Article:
Tuesday, January 8, 2008

History Dudes Loose in the Woods

On Sunday afternoon, 6 January, Travis Vaughn, MMI faculty member, and I ventured into the wilds of Hale County (travelling down logging roads during deer hunting season!) to locate the site of the famed Green Springs School, Dr. Henry Tutwiler’s private boarding academy from 1847 until his death in 1884. Called the “Rugby of the South,” the school was so popular in Alabama and throughout the South that students had to apply for the few openings a year in advance. Located in the middle of nowhere then as now, the school was three miles (as the crow flies) from Havana and six miles from the nearest railroad depot (Tutwiler didn’t want any distractions for his pupils)! Enrollment was usually around 75 and included some day female students including Tutwiler’s own daughters. Julia Tutwiler also taught at Green Springs.

Travis Vaughn at the marker site of the Green Springs School. His mapping skills, truck, and intuition got us there! Directions from some partying deer hunters led us eventually to the marker site.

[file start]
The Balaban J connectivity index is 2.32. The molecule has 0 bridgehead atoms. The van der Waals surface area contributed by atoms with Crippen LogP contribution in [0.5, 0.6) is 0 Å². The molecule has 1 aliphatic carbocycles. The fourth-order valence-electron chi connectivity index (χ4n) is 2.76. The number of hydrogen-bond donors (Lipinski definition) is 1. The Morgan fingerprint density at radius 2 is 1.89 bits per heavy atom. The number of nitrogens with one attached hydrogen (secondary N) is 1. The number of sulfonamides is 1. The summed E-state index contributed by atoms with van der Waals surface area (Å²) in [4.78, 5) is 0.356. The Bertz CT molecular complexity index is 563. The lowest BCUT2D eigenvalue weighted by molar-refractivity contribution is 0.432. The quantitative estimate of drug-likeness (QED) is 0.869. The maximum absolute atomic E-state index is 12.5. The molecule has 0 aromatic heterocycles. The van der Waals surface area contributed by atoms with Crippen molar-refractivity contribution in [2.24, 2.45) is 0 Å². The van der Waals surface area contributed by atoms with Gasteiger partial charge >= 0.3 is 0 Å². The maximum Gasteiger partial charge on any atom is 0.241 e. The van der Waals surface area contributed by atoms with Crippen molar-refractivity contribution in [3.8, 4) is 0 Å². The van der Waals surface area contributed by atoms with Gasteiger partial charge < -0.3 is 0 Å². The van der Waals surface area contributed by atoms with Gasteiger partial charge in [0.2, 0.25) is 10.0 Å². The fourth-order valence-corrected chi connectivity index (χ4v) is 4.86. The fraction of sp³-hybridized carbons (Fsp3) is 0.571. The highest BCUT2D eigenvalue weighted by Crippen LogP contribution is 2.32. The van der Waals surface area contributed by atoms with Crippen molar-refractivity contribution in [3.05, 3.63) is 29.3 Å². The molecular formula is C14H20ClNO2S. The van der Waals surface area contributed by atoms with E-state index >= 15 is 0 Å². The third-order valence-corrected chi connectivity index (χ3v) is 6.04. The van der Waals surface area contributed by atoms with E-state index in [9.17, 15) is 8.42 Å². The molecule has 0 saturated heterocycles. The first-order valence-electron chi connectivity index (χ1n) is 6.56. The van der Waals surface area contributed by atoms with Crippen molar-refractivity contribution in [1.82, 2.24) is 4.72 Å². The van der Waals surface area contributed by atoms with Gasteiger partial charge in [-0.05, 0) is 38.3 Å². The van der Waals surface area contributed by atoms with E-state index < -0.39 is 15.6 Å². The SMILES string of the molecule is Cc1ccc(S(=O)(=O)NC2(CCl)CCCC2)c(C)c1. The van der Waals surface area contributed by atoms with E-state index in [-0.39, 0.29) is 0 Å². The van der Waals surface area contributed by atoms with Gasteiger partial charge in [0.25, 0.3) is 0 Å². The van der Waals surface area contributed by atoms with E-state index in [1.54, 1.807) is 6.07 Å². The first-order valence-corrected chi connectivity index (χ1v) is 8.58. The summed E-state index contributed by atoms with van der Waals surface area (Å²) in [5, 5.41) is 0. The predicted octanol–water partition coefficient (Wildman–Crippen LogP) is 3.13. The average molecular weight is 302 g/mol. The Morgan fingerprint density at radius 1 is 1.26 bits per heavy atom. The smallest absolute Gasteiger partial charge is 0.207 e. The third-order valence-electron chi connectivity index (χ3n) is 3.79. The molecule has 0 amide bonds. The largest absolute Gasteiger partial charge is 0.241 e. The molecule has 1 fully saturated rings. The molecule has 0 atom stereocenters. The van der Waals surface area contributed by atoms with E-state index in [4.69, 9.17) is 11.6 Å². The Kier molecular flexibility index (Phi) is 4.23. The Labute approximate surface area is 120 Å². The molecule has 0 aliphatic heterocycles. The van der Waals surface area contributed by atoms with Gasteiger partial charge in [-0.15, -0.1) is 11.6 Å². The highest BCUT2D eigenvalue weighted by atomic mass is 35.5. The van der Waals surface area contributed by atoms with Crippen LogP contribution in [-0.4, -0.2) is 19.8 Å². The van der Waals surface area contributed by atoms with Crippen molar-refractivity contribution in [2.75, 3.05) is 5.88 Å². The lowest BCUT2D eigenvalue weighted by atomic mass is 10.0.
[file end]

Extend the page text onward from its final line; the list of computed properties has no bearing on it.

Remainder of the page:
The massive granite stone marking the site of the school which was placed by the Hale County Historical Society in 1947. A state historical marker was also placed out on Highway 60 (two miles away) but it has been missing for years.

A handmade brick from the school site.

The large marker denoting that Henry and Julia Tutwiler are buried in the cemetery of the Havana United Methodist Church.

The church today. The cemetery is adjacent.

The stone marking Julia Tutwiler’s grave. Her parents are buried behind her.

The graves of Henry and Julia Ashe Tutwiler, owners of the Green Springs School. Following their deaths, their daughter, Julia, inherited the school property. A tornado and later a devastating fire swept Green Springs away.